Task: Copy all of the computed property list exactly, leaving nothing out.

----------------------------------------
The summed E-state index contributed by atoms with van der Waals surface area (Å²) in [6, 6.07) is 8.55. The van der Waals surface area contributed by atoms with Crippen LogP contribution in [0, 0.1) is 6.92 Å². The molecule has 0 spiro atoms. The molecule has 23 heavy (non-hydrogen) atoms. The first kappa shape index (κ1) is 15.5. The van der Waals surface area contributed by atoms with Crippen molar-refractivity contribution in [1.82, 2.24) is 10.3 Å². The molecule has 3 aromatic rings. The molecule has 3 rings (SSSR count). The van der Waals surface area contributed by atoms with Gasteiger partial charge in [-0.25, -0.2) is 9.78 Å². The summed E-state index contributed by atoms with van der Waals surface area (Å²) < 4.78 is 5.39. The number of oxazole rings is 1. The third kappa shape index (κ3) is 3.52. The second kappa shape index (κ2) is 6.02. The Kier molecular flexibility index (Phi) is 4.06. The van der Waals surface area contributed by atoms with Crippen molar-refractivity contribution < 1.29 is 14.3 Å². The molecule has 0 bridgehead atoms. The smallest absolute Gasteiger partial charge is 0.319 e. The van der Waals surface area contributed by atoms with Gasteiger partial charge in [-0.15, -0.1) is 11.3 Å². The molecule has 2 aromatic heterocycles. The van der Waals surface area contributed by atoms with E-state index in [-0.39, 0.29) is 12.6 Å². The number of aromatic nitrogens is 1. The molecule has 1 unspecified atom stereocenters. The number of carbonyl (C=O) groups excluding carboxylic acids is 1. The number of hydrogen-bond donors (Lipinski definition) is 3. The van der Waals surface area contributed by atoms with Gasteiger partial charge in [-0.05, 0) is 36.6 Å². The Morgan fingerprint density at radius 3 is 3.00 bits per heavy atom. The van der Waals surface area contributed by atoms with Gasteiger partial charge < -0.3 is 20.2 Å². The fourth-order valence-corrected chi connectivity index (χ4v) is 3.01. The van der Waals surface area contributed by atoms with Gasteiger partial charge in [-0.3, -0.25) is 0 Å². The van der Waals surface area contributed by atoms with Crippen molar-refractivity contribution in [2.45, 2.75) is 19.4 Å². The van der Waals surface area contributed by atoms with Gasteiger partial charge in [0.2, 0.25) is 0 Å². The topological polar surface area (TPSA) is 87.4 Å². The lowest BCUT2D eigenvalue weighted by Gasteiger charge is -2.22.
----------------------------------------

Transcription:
The summed E-state index contributed by atoms with van der Waals surface area (Å²) in [6, 6.07) is 8.55. The van der Waals surface area contributed by atoms with Crippen LogP contribution in [0, 0.1) is 6.92 Å². The molecule has 0 spiro atoms. The molecule has 23 heavy (non-hydrogen) atoms. The first kappa shape index (κ1) is 15.5. The van der Waals surface area contributed by atoms with Crippen molar-refractivity contribution in [1.82, 2.24) is 10.3 Å². The molecule has 3 aromatic rings. The molecule has 3 rings (SSSR count). The van der Waals surface area contributed by atoms with Gasteiger partial charge in [-0.25, -0.2) is 9.78 Å². The summed E-state index contributed by atoms with van der Waals surface area (Å²) < 4.78 is 5.39. The number of oxazole rings is 1. The third kappa shape index (κ3) is 3.52. The second kappa shape index (κ2) is 6.02. The Kier molecular flexibility index (Phi) is 4.06. The van der Waals surface area contributed by atoms with Crippen molar-refractivity contribution < 1.29 is 14.3 Å². The molecule has 0 bridgehead atoms. The smallest absolute Gasteiger partial charge is 0.319 e. The van der Waals surface area contributed by atoms with Gasteiger partial charge in [-0.15, -0.1) is 11.3 Å². The molecule has 2 aromatic heterocycles. The van der Waals surface area contributed by atoms with E-state index in [-0.39, 0.29) is 12.6 Å². The number of aromatic nitrogens is 1. The molecule has 1 unspecified atom stereocenters. The number of carbonyl (C=O) groups excluding carboxylic acids is 1. The number of hydrogen-bond donors (Lipinski definition) is 3. The van der Waals surface area contributed by atoms with Gasteiger partial charge in [-0.05, 0) is 36.6 Å². The Morgan fingerprint density at radius 3 is 3.00 bits per heavy atom. The van der Waals surface area contributed by atoms with Gasteiger partial charge < -0.3 is 20.2 Å². The fourth-order valence-corrected chi connectivity index (χ4v) is 3.01. The van der Waals surface area contributed by atoms with Gasteiger partial charge in [-0.3, -0.25) is 0 Å². The van der Waals surface area contributed by atoms with Crippen molar-refractivity contribution in [2.45, 2.75) is 19.4 Å². The van der Waals surface area contributed by atoms with Gasteiger partial charge in [0.2, 0.25) is 0 Å². The topological polar surface area (TPSA) is 87.4 Å². The lowest BCUT2D eigenvalue weighted by Gasteiger charge is -2.22.